Bipolar Disorder in children hasn’t been accepted into the Diagnostic and Statistical Manual as a new category.  The DSM is the manual mental health professionals use to diagnose all mental health conditions.   Making a bipolar diagnosis for a child is difficult when it must be done according to adult criteria, and therefore, insurance companies can sometimes argue that it is not an accurate diagnosis.  There is also a lot of overlap of symptoms between disorders such as autism and adhd (and many others) and bipolar disorder. In children, there are not necessarily easily distinguishable periods of time when they are manic versus when they are depressed. They do have periods of mania and depression, but the cycling is much shorter and the symptoms of mania and depression are different in children.

All of these factors conspire to make it difficult to diagnose bipolar disorder in children. Every day, more research is being done in this area and we are learning a lot about how to recognize the symptoms of bipolar in children. Not only is it difficult for professionals to keep up with all the research, but as bipolar disorder has symptomatic overlap with ADHD, anxiety disorders, psychotic disorders, oppositional defiant disorder and autism . It takes a lot of work to tease out all these other factors and get to the root of the problem.

I think my child has bipolar disorder, why is important for him to be diagnosed?

  •  It’s is generally the consensus in the field that the earlier a child is identified as having bipolar disorder, the better their long term chance of success.  Children who have bipolar disorder need medication to be appropriately treated.   If your child is misdiagnosed or not diagnosed their condition could worsen.
  •  A formal diagnosis is very important when choosing a qualified therapist or psychiatrist.
  • When a child is not stable, their academics, social life, self esteem and family life suffer. When diagnosed and treated the prognosis can be very good. Bipolar disorder in children is treatable!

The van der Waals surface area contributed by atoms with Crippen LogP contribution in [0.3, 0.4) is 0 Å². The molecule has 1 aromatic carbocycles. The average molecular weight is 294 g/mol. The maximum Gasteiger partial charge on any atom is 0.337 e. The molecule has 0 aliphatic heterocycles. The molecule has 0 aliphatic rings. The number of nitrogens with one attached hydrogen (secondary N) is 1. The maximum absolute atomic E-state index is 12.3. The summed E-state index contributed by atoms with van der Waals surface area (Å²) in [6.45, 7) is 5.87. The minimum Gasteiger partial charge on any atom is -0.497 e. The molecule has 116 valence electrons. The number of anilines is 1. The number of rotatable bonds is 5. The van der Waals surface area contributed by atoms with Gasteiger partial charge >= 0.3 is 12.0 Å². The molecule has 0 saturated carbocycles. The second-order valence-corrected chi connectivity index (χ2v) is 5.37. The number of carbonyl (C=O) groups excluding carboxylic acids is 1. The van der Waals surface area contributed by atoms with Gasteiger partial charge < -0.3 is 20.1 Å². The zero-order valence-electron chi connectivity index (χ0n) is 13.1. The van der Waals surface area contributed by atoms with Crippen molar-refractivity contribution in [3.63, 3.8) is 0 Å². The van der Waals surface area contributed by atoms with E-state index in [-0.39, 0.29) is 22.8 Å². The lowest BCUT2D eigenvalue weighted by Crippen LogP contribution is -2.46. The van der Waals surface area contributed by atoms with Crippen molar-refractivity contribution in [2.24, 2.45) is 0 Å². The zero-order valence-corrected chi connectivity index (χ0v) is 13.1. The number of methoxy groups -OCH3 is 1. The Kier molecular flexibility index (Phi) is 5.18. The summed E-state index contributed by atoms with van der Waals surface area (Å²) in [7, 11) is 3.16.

Some other reasons why a formal diagnosis is important:

  • You likely will need a formal diagnosis to get accommodations for your child in school.  A bipolar diagnosis qualifies as a disability.
  • The diagnosis of bipolar disorder can help you to choose parenting techniques that are appropriate.
  • If mistreated this illness has a high correlation with academic difficulties, substance abuse and suicide.

What can I do as a parent to help get my child an appropriate diagnosis?

Seek out therapists and psychiatrists who have training in identifying children with bipolar disorder. Ask the therapist or Doctor what their credentials are.  Arrive at your first appointment with a typed family history in hand.  This family history should include both sides of your family and document substance abuse, mental health issues, legal issues and anything else of relevance.

  • Be prepared to give a clear account of your child’s developmental history, behavior as an infant, school behavior, and interactions with peers.
  • Keep a diary or chart of fluctuations in your child’s mood, sleep patterns, energy levels and appetite.
  • Keep a history of medications trialed and treatment providers your child has seen.